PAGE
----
Indeed, the temple provided the appropriate theatre-space for a number of performances, including a stunning non-theatrical happening by a Korean group calling themselves the Nine Dragon Heads.  This, however, is not sufficient to help classify the work as architectural, for its specific utilitarian function fails to be complete.


Attard has thus succeeded in creating a piece of architectural sculpture although, I hazard to say, it is not miles away from being an environmental painting too, because as Pollock's canvases - or environments - speak a flexible, sculptural dialect Attard's temple is a natural extension of his abstract paintings.


The analogy holds in that the most important decisions on his three-dimensional pieces are made in the studio, including not only the design, but also issues of the process to determine the construction.  Then, the temple is consistently 'artful', clearly arranged, and full of finesse, aspects of a consummate control in his painterly expression.  The freeing from painting is incomplete.


I am not aware how much the Transkutan exhibition was bound to arrive at a definition of God, but Attard certainly is, albeit perhaps unknowingly.  His circular temple indeed emulates a medieval definition of God, namely that God is a circle whose centre is everywhere and circumference is nowhere.


Descartes and Spinoza later hooked onto this somewhat Aristotelian philosophy in their pantheistic writings.  The definition remains formal, although the mystery and paradox is ever-present.  And this is ultimately what makes a work like Attard's true art.


The Temple of Earth is thus more than a piece for rubber-necking, as much as his other important project in Korea last August, where Attard was invited to participate in another ecological art exhibition entitled Breath.  He produced a 2.7 metre square cage made of wood and Korean rope - discovered on site - rhythmically hitched around the wooden framework with the help of improvised assistant - the curious and astonished folk from a nearby village.  Their most friendly industrial material - the rope - was for the first time being used as an abstract element in a work of art.  The cage is today a keepsake for the Korean contributors.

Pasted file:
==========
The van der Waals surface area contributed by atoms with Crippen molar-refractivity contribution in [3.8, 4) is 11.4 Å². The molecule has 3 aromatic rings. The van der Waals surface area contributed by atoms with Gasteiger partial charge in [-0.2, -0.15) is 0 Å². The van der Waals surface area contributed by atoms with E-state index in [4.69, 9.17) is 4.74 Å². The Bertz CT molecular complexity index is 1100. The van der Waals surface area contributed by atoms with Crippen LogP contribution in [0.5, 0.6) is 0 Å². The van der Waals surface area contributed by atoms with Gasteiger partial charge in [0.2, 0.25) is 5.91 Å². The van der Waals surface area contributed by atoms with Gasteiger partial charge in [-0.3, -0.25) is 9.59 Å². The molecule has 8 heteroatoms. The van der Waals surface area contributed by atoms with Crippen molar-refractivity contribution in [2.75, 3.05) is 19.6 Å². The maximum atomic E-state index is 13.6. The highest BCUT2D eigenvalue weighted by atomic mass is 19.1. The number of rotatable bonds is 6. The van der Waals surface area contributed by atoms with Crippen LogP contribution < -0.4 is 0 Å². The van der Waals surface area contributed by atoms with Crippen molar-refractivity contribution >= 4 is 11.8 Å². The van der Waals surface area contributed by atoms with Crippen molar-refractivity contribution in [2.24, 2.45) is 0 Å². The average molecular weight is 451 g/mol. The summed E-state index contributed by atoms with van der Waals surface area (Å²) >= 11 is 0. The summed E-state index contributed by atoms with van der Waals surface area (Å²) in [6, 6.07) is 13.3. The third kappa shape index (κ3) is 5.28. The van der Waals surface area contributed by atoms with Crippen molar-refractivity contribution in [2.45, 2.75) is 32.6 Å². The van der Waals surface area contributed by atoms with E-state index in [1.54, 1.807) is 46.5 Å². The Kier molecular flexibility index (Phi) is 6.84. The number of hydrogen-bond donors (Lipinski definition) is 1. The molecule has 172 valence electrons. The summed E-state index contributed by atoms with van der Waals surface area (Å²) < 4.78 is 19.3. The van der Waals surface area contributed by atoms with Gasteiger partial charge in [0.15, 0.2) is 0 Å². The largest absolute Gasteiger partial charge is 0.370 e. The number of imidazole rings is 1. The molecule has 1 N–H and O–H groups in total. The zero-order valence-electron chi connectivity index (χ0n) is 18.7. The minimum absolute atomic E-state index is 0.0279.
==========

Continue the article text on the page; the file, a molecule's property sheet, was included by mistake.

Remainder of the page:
The powerful form was then made to sit on the bed of a soupy lake called Taechon, which has one peculiar, distinction: the water level rose or lowered wildly and unpredictably.  This, of course, created the magical and dramatic effects within the structure since, although the cage is airy, when the water level rose, it was transmuted into a suffocating prison.  Like Duchamp's Fountain, it is the geographical context that makes the work of art here, although this goes a step further, it is site-specific, and ceases to breathe if transported outside the lake's environment.


The cage, entitled Breath of Mind, is as witty as it is aesthetically beautiful, a condition that seems unnecessary and inapplicable, but which Attard wet-nursed for maximal play of solidity against flimsiness and dissolution - or physical decay - seen through the wrestling reflections of the imposing ochre structure on the green water.  The physical nature of the grained wood and the harsh rope equates in importance the first idea for the piece itself.


Attard is utterly seduced by the aura of landscape and its silent celebrity.  His pieces concert emotionally and physically with nature, possible due to their high aesthetic pitch, a constant and essential point in his art.  The two monumental projects are indeed another primary colour on his palette, and the frustration with painting is double in that the conversion from canvas to sculpture and architecture is incomplete. For Attard, materials have a double life: form and colour.  This simply places his work within a comfortable distance from Minimal Art concerns with such monuments - where aesthetics was an unquantified qualification - and gives more relevance and power to his evolution and maturity into a complete artist. 

bottom of page